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Location address: United Kingdom, Bath and North East Somerset, Bath and North East Somerset
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Bath (/ˈbɑːθ/ or /ˈbæθ/) is a city in Somerset, South West England, 97 miles (156 km) west of London and 13 miles (21 km) south-east of Bristol. In 2011, its population was 88,859. It became part of Avon in 1974; since Avon’s abolition in 1996, it has been the principal centre of Bath and North East Somerset.
Bath was founded, among surrounding hills, in the valley of the River Avon around naturally occurring hot springs where the Romans built baths and a temple, giving it the name Aquae Sulis. Edgar was crowned king of England at Bath Abbey in 973. Much later, it became popular as a spa resort during the Georgian era, which led to a major expansion that left a heritage of exemplary Georgian architecture crafted from Bath Stone.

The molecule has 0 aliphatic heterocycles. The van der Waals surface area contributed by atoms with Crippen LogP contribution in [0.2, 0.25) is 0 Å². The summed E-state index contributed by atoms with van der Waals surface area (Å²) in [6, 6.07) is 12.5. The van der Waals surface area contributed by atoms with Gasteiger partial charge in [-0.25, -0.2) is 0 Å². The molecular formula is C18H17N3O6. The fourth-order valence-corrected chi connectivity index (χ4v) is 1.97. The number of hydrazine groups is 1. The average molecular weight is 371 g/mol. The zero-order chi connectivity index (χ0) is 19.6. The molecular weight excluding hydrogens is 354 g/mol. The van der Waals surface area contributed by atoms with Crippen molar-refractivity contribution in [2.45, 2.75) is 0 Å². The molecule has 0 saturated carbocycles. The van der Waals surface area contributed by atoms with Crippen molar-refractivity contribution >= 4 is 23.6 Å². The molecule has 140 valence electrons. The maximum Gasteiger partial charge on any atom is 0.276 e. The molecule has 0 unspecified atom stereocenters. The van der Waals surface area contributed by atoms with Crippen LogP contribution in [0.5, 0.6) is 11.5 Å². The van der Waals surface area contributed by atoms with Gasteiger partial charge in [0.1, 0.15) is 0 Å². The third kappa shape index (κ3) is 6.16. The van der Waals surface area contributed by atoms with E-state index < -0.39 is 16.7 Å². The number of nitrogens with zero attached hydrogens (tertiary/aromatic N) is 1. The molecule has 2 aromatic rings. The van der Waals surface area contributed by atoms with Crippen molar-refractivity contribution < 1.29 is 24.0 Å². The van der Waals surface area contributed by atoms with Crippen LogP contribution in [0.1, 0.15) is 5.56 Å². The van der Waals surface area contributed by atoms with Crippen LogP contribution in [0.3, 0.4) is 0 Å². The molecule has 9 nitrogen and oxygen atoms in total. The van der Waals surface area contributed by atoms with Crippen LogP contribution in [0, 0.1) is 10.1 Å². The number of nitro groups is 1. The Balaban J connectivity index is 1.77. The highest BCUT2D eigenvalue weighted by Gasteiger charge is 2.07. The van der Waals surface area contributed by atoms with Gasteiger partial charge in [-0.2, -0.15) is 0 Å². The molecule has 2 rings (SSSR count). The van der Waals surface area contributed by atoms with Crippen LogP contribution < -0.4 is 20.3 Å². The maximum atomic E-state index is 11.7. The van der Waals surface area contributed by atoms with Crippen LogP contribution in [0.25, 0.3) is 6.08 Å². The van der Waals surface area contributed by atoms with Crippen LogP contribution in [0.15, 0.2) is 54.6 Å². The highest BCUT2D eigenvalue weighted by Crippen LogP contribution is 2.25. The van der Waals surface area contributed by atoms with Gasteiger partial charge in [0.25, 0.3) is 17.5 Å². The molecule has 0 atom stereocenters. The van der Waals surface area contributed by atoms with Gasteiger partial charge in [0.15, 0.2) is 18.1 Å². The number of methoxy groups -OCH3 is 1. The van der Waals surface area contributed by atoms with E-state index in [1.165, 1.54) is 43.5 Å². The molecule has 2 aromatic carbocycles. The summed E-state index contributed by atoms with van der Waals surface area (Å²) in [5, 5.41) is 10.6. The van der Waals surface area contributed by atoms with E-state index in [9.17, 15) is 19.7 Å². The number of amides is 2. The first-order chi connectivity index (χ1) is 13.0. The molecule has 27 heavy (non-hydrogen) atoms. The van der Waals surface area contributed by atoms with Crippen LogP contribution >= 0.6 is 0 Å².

The city became a World Heritage Site in 1987, and has a variety of theatres, museums, and other cultural and sporting venues, which have helped to make it a major centre for tourism, with over one million staying visitors and 3.8 million day visitors to the city each year.
Bath is a constituency in the House of Commons of the UK Parliament represented since 1992 by Don Foster of the Liberal Democrats.
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